Transitioning into 2018, the U.S. Attorney’s Office is focused on enhancing and expanding Utah Project Safe Neighborhoods, an initiative targeting violations of federal firearms laws, to include other areas of violent crime such as gang activity, drug distribution, organized crime, domestic violence and robberies.
Utah is fortunate to have well-established working relationships between law enforcement agencies at the local, state, and federal levels, Huber said. “Our law enforcement officers and agents in Utah are skilled at helping us identify the most violent offenders in a community.”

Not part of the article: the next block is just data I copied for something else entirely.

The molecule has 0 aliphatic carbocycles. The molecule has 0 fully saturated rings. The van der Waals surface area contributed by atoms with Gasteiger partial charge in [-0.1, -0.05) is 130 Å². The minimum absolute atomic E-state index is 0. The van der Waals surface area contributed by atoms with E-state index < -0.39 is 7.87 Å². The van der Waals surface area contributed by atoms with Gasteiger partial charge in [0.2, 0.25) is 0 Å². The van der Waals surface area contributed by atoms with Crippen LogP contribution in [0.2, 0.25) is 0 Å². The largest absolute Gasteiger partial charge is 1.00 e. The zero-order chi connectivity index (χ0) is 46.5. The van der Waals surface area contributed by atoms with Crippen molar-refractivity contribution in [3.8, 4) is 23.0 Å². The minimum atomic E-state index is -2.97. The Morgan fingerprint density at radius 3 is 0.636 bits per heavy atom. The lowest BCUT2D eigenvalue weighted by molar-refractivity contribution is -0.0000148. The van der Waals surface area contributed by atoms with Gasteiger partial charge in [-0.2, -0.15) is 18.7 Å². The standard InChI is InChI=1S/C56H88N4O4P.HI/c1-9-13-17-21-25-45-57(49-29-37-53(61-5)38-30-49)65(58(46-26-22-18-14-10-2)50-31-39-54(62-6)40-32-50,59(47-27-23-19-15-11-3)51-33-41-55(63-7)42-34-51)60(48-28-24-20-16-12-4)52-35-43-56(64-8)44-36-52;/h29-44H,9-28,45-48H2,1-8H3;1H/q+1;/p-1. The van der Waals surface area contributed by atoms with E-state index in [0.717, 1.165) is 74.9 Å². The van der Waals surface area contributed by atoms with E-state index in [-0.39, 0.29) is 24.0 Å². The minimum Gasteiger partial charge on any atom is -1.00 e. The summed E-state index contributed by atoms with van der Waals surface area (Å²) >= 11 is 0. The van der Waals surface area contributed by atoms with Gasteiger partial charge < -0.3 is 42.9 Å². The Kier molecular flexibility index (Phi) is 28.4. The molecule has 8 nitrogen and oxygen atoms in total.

- Operation Rio Grande case – US v Jose Rodriguez, aka King Kong: A grand jury returned a six-count indictment in December charging Jose Rodriguez, aka King Kong, with drug and firearms violations. The two incidents that make up the indictment come from investigations done by Salt Lake City police officers working as a part of Operation Rio Grande. Rodriguez is charged with distribution of heroin, distribution of cocaine base, carrying a firearm in relation to a drug trafficking crime and felon in possession of a firearm for the first incident in late September. He also faces distribution of heroin and felon in possession of a firearm in connection with an October incident. Rodriguez, age 35, a Mexican national living in Salt Lake City, faces up to 20 years in federal prison for each of the drug distribution counts and up to 10 years for each of the felon in possession counts. Carrying a firearm during and in relation to a drug trafficking offense has a mandatory five-year sentence which would run consecutive to any other sentence imposed. Indictments are not findings of guilt. Individuals charged in indictments are presumed innocent unless or until proven guilty in court. A five-day jury trial has been set for March 5, 2018, before U.S. District Judge Robert J. Shelby. Rodriguez, who has entered not guilty pleas to the charges, will remain in custody pending the resolution of this case. U.S. Magistrate Judge Paul M. Warner found him to be a danger to the community and a risk of non-appearance at a detention hearing.